Join us all summer long for Last Read posts from a long list of talented writers, librarians and readers.
Erin Brambilla is a YA writer who lives in Naperville, IL with her husband, three children, and a spunky golden retriever mix. She loves chocolate, can build just about anything out of cardboard and duct tape, and has super bendy, hyper-extending elbows. She has no published books just yet, but is told she writes some pretty killer emails.
Last reads? Could Ryann and Lynne have picked a more impossible question? People always say picking a favorite book is like picking a favorite kid. But here’s the thing…I have an actual answer for the kid question: The one who is not screaming. See? Easy. And non-committal. And if all three of my children aren’t screaming, then I guess it’s a tie. WE ALL WIN.
At first I thought it should be a classic. Something that stands test of time. Something my family would be proud to read in my obituary, “She was a loving mother and wife. She was kind to animals. And her last read was Anne of Green Gables.” Or maybe The Count of Monte Cristo. Or Where the Red Fern Grows.
But, if I’m being honest, none of those seem quite right. They’re books I loved and they formed part of who I was at the time that I read them. Especially that Anne girl. She’s a bosom friend through and through. I will look back on her fondly, but she won’t be the one I have with me when I say goodbye to the world.
So then what? Something modern? Something that’s pulled at my heartstrings or made me laugh recently? Maybe Anna and the French Kiss by Stephanie Perkins. Or Eleanor & Park by Rainbow Rowell. Both hit me right in the feels. Gave me the happy book sighs. But those aren’t books I’ll take to the grave either.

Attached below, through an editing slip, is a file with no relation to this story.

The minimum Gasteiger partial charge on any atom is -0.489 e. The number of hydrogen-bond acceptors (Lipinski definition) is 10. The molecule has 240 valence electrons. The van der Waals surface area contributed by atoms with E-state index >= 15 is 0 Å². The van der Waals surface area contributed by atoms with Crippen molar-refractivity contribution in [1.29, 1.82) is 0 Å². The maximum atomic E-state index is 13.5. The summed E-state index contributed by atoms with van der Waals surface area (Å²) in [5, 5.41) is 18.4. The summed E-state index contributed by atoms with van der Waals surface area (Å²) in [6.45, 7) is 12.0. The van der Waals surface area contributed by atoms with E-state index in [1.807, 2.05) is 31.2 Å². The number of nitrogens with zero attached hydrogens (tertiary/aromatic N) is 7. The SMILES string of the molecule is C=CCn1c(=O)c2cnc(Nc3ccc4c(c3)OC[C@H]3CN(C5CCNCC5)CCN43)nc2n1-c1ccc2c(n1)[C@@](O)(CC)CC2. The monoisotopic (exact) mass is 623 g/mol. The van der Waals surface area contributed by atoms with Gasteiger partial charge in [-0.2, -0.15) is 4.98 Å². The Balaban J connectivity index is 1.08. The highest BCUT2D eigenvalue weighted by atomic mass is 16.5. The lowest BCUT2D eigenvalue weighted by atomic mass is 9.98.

(By the way, do you see the way I am totally cheating here? Kind of like answering that kid question.)
After a while I decided that choosing a favorite book and picking a last read aren’t actually the same question. Similar, yes, but not the same. For one, some of my favorite books wouldn’t be comforting in death. (I’m looking at you, The Book Thief!) And when I realized I would seek comfort and love in my last moments, my real answer came easily. It brings me to tears just thinking about it.
My Last Read would be Where the Sidewalk Ends by Shel Silverstein. And not just any copy, mind you, but the copy my dad gave me on my seventh birthday. The book I packed up and took to college with me, from dorm to sorority house to an off-campus house with friends. I took it from college to each of my apartments in Chicago. And now it sits on my bookshelf in my family home, where I pull it out and read it to my own kids. I think it has a poem for every occasion. Even this one.
I’ll begin my last read with the inscription from my dad. I’ll probably stare at it a good while before moving on to the poems. I don’t know in what order I’ll read them all. Maybe cover to cover. Maybe I’ll flip randomly through. But I’ll end with this:
If you are a dreamer, come in.
If you are a dreamer, a wisher, a liar,
A hope-r, a pray-er, a magic bean buyer…
If you’re a pretender, come sit by my fire,
For we have some flax golden tales to spin.